Joanne Harris’ The Ugly Sister is a short story from Jig & Reels, a collection of stories which combine the magical and the everyday in myriad unsettling ways, whether it’s the school reunion of a class of witches, or a role-playing game which descends into a killing spree.
The Ugly Sister presents the Cinderella story from the perspective of one of the step-sisters. To complicate matters somewhat, the ugly step-sister in question is currently playing the character in a pantomime, yet she is not merely an actress; the reader is required to follow the fantastical logic of the story’s world and accept that our narrator truly is the ugly step-sister. In this way, the story plays with the conventions of both realist and fantasy writing; it grants too much attention to the mundane to fully transcend into a fantasy realm, yet to view the narrator as delusional actress is far too reductive a reading.
The narrator has existed ever since the story of Cinderella came into being, and has evolved alongside it throughout its various reincarnations. Joanne Harris astutely notes the ways in which fairy tales evolve to match the mood of the time, from the cruelty of the Grimm Brothers’ vision (‘the old days were savage, with crows to peck out our eyes’) to the triviality of the pantomime villain. Modern cinema, too, fashioned another angle on the story:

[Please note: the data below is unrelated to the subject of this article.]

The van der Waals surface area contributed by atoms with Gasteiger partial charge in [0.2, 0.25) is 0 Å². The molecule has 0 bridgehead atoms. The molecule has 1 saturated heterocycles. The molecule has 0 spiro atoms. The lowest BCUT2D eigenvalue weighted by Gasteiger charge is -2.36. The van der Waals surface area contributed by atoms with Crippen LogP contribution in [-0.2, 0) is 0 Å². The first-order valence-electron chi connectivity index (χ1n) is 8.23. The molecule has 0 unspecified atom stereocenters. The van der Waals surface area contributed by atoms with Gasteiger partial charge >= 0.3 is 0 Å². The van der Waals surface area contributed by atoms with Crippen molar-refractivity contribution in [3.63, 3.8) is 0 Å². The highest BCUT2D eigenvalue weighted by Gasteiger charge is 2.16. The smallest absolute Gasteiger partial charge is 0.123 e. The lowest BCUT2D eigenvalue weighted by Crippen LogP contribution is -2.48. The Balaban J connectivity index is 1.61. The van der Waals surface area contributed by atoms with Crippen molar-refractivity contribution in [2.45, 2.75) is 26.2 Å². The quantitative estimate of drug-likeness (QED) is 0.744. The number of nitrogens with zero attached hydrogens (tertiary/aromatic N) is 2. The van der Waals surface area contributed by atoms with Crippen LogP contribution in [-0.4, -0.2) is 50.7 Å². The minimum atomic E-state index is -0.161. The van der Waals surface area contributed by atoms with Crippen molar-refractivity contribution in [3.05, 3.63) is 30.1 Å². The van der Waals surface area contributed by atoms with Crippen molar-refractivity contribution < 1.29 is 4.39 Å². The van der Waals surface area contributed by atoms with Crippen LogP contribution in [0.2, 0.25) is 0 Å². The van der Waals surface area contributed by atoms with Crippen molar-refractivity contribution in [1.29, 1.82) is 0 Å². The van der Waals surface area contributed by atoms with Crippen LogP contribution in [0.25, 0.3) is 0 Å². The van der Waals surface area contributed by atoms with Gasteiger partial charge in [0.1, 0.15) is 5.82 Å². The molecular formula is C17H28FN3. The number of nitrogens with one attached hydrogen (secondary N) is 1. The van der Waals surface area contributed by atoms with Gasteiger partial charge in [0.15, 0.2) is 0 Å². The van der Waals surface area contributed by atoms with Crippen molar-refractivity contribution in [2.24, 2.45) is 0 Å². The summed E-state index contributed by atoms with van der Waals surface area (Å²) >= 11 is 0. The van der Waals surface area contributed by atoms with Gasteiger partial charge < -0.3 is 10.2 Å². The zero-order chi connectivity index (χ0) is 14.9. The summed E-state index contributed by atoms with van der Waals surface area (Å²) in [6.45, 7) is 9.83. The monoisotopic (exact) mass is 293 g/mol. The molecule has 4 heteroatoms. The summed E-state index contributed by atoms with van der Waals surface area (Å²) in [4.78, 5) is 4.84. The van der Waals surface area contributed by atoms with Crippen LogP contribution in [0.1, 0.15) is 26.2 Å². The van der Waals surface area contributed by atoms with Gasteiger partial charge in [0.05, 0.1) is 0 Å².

Nowadays, of course, we have trial by Disney, which is almost as bad: evil becomes ridiculous faced with so many pratfalls and flour bombs. There’s no dignity left in being a villain.
Granting a voice to an otherwise marginalised character enables the reader to appreciate a very familiar tale in an entirely new light. Cinderella is presented as irritatingly perfect (‘Mistress Smuggerella was toned, sleek, a perfect size eight’) while the sisters are ordinary, not the hideous caricatures they have become in the popular mindset. It is easier to perceive them as villains, and, by extension, the blonde, petite Cinderella as the downtrodden, oppressed heroine, by rendering them monstrously ugly.
The narrator uses her own treatment at the hands of her biographers to raise a slightly unsettling point about history: that it ‘favours the lookers’. Throughout human history, an association has been made between beauty and virtue; to be ugly is to have your sins written across your face. The theory of Physiognomy, for example, may appear out-dated and pseudo-scientific to us, yet have we truly moved on from believing we can read people’s characters in their faces? Although the story of Cinderella has been rewritten countless times throughout the ages, our attitudes towards ugliness seem to have remained static. In The Ugly Sister, Joanne Harris draws upon the reader’s knowledge of a conventional fairy-tale to probe our understandings of the connections between internal virtue and exterior appearance.